It has been a year since we lost my father-in-law, and since I wrote my tribute post to him Loss. Yesterday, on the anniversary of his death, we spread his and my mother-in-law’s ashes in St Andrews. She died 20 years ago and he kept her ashes as he wanted to be reunited with her. It was such a beautiful moment watching them be carried off together. When I told my colleagues what I was doing at the weekend, one of them commented that it would be a lovely day out. Through my splutters of laughter I said it would be a day out, but I wasn’t so sure about the lovely part. But she was right – it was lovely. It was a beautiful sunny day, there was hardly any wind (so minimal Big Lebowski moments…), and for my husband and sister-in-law especially, it was a form of closure on what has been a difficult year.
We have now done all the firsts. Christmas was the hardest, especially as my father-in-law would have turned 72 on Christmas Eve. And recently at my daughter’s first dance show, I was struck with sadness as I know if he had been here, her papa would have been proudly sitting watching 2 odd hours of dancing, to see his ‘wee sweetie’ dance in 4 dances. Whenever we go on holiday, my husband’s immediate instinct when we arrive is to call his dad to let him know we’ve arrived safely. And I know how sad he is when he realises that this isn’t necessary.
We have only recently finished going through his house, something that my husband especially found physically and emotionally draining. We are so grateful to all our friends and family who helped: whether it was babysitting the kids so I could help him, or lending a pair of hands. The hardest part of the whole process by far was deciding what to do with the many keepsakes that my father-in-law had squirrelled away in cupboards – things that clearly mattered to him but we had no idea what their story was. We kept some of them and gave away what we could, but there were ones that inevitably had to be put out. I don’t want to have to make those sorts of decisions again. As a result, I have asked my own parents to make a note of anything in their cupboards that have particular family significance. What we did discover was an 8mm film of my parent-in-law’s wedding which my husband got converted to a DVD. There is no sound, and it’s only about 5 minutes long, but it was clearly such a happy day. And it was so special to finally see my mother-in-law ‘move’; she is so like my sister-in-law.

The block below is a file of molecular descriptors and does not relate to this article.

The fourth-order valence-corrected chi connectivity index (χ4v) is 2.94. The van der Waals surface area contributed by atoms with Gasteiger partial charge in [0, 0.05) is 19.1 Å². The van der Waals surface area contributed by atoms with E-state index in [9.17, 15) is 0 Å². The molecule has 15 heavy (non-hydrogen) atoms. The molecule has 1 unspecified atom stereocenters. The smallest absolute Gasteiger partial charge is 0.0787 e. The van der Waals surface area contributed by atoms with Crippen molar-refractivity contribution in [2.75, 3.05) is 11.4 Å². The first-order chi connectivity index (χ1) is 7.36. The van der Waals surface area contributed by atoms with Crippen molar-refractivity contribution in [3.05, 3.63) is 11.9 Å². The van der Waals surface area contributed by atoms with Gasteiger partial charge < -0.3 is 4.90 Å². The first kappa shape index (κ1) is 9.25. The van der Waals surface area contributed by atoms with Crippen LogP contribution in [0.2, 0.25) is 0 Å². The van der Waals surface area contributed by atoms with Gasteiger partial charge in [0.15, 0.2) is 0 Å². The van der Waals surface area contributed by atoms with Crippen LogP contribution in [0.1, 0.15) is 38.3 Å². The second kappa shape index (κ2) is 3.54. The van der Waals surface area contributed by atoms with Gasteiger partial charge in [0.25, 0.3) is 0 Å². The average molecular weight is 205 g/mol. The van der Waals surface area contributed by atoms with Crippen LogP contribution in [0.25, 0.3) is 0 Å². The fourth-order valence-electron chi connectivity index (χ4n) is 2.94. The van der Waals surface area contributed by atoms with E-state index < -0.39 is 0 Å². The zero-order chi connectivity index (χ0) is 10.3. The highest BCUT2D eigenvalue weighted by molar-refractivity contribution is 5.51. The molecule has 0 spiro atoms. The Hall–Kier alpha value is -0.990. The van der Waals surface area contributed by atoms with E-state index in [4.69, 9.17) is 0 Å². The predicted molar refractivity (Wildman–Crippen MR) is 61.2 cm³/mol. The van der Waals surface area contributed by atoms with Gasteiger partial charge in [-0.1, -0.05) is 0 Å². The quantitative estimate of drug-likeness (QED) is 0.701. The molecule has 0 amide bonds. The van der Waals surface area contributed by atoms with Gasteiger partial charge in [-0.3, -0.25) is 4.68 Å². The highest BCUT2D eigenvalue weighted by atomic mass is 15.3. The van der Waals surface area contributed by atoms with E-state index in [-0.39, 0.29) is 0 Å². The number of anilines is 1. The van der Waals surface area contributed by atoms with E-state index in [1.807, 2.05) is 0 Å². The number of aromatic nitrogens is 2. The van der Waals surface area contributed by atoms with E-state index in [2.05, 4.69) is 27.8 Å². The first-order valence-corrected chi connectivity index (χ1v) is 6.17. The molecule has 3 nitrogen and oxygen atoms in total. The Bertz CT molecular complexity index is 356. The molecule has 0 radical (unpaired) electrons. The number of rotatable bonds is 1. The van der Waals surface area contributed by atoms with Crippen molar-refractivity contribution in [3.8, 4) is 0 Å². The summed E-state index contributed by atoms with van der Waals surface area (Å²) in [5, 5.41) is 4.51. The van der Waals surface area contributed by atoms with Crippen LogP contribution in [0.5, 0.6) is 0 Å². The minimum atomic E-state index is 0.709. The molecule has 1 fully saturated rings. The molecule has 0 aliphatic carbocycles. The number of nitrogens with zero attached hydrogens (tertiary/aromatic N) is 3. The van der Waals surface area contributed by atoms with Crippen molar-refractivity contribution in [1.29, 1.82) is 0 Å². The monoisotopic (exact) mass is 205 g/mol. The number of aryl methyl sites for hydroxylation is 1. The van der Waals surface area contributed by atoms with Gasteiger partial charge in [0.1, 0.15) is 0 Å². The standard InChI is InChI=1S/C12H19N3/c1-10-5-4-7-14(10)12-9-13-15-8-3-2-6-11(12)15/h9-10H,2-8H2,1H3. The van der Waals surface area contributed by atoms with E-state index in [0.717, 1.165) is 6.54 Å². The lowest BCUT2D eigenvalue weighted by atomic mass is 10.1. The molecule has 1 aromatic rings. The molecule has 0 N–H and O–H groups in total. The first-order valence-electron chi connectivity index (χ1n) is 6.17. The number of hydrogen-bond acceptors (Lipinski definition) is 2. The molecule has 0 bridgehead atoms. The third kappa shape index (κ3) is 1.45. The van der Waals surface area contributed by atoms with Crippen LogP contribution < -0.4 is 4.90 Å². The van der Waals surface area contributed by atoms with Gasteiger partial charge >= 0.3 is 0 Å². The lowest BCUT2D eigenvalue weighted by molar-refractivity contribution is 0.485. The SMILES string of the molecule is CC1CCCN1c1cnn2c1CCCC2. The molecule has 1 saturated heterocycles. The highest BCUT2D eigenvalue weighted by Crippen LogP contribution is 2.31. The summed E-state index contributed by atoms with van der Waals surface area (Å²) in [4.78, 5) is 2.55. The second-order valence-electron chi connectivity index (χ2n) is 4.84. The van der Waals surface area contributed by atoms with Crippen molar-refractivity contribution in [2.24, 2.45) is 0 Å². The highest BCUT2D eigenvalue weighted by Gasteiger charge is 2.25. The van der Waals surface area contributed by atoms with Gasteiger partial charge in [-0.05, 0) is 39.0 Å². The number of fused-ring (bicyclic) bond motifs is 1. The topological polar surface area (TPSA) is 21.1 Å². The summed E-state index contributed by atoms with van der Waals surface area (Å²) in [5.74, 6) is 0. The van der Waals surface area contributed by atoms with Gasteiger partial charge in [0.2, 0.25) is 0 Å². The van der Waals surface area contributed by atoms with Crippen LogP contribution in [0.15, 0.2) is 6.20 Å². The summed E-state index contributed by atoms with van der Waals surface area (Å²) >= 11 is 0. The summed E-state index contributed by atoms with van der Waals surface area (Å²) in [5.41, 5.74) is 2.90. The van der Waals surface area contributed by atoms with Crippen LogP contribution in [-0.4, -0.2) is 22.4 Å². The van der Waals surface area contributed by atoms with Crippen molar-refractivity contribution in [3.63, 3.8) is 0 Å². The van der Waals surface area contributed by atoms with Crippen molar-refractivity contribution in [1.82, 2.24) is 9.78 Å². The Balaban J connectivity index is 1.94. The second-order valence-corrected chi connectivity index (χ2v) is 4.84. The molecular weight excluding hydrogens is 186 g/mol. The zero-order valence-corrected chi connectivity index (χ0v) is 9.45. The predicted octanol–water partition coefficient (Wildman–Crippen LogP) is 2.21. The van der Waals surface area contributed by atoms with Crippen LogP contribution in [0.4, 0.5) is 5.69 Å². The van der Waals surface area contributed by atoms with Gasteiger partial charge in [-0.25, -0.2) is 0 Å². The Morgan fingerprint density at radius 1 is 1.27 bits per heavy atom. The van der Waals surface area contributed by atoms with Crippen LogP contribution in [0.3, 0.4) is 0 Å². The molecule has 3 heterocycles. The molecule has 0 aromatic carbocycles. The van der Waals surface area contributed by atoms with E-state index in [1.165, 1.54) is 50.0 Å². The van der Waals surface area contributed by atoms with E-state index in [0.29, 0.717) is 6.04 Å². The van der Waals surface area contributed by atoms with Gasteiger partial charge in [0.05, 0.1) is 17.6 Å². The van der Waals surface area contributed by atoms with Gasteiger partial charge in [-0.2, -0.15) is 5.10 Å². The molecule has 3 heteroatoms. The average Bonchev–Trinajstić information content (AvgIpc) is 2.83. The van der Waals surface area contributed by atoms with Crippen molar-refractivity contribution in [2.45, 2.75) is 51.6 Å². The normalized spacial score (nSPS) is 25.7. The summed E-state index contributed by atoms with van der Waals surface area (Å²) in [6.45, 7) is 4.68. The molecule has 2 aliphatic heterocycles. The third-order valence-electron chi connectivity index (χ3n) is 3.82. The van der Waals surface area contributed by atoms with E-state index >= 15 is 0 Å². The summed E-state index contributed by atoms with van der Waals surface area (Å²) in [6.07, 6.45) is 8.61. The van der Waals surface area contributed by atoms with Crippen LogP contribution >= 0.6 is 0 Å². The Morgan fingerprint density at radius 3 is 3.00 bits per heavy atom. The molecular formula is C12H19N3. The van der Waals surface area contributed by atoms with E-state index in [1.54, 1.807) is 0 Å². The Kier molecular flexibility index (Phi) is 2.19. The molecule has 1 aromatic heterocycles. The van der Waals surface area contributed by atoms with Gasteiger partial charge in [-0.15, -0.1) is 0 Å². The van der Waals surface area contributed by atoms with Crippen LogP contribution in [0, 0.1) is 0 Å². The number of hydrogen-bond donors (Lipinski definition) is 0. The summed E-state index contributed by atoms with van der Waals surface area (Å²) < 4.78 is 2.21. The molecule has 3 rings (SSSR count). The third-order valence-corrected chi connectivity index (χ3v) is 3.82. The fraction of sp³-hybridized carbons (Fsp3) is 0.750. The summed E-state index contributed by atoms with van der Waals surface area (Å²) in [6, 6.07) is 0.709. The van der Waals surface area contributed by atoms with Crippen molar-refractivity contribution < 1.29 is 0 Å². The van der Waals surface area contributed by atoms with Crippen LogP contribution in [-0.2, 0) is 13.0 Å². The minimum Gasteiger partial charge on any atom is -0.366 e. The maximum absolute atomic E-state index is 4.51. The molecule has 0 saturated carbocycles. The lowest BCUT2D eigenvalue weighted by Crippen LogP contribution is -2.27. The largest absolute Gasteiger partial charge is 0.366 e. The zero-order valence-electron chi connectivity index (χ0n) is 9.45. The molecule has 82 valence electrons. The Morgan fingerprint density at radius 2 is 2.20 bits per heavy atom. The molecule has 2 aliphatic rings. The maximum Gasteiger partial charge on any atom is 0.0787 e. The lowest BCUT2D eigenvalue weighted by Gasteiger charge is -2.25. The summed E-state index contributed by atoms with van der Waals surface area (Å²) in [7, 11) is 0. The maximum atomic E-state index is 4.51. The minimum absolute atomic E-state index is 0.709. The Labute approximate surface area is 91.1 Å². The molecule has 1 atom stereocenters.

Like other people I have lost, I occasionally find myself ‘listening’ to my father-in-law’s voice in my head, to make sure I still remember what he sounded like. I also have a video of my daughter where he talks in the background – my sister-in-law has watched it but my husband is not ready to yet. But it’s nice to know it’s there if he ever wants to hear his dad’s voice.
My daughter is now 3 and whilst we have tried to keep his memory alive for her, I can see it slipping away. When I recently showed her pictures of her and her papa that were taken when she was a baby, she thought he was her daddy – something I didn’t point out to my husband, not so much because he would be upset that she didn’t remember his dad, but more that she would mistake him for a man in his seventies…
But P is still always for Papa and I hope that continues for a while yet.